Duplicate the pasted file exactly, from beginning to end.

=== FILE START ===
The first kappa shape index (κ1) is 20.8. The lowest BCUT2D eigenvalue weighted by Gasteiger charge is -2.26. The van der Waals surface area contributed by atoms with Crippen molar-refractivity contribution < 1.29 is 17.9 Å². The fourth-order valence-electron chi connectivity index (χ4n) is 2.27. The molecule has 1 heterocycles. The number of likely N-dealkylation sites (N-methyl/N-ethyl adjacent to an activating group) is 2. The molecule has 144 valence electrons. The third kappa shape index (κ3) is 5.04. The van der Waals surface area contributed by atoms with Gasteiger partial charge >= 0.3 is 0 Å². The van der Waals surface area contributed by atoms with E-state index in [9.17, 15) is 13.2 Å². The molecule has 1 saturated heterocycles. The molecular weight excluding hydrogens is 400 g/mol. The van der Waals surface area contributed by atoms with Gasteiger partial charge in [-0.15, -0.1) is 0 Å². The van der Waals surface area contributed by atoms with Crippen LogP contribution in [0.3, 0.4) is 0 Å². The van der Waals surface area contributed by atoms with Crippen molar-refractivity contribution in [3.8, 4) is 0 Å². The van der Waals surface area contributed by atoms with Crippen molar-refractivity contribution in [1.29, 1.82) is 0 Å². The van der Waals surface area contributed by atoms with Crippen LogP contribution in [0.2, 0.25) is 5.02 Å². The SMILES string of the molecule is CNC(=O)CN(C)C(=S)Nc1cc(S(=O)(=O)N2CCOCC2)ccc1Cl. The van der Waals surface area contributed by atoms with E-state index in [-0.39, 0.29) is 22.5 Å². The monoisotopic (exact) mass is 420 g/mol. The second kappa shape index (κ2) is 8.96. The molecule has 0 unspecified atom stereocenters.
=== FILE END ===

The first kappa shape index (κ1) is 20.8. The lowest BCUT2D eigenvalue weighted by Gasteiger charge is -2.26. The van der Waals surface area contributed by atoms with Crippen molar-refractivity contribution < 1.29 is 17.9 Å². The fourth-order valence-electron chi connectivity index (χ4n) is 2.27. The molecule has 1 heterocycles. The number of likely N-dealkylation sites (N-methyl/N-ethyl adjacent to an activating group) is 2. The molecule has 144 valence electrons. The third kappa shape index (κ3) is 5.04. The van der Waals surface area contributed by atoms with Gasteiger partial charge >= 0.3 is 0 Å². The van der Waals surface area contributed by atoms with E-state index in [9.17, 15) is 13.2 Å². The molecule has 1 saturated heterocycles. The molecular weight excluding hydrogens is 400 g/mol. The van der Waals surface area contributed by atoms with Gasteiger partial charge in [-0.15, -0.1) is 0 Å². The van der Waals surface area contributed by atoms with Crippen LogP contribution in [0.3, 0.4) is 0 Å². The van der Waals surface area contributed by atoms with Crippen molar-refractivity contribution in [3.8, 4) is 0 Å². The van der Waals surface area contributed by atoms with Crippen molar-refractivity contribution in [1.29, 1.82) is 0 Å². The van der Waals surface area contributed by atoms with Crippen LogP contribution in [0.2, 0.25) is 5.02 Å². The SMILES string of the molecule is CNC(=O)CN(C)C(=S)Nc1cc(S(=O)(=O)N2CCOCC2)ccc1Cl. The van der Waals surface area contributed by atoms with E-state index in [-0.39, 0.29) is 22.5 Å². The monoisotopic (exact) mass is 420 g/mol. The second kappa shape index (κ2) is 8.96. The molecule has 0 unspecified atom stereocenters.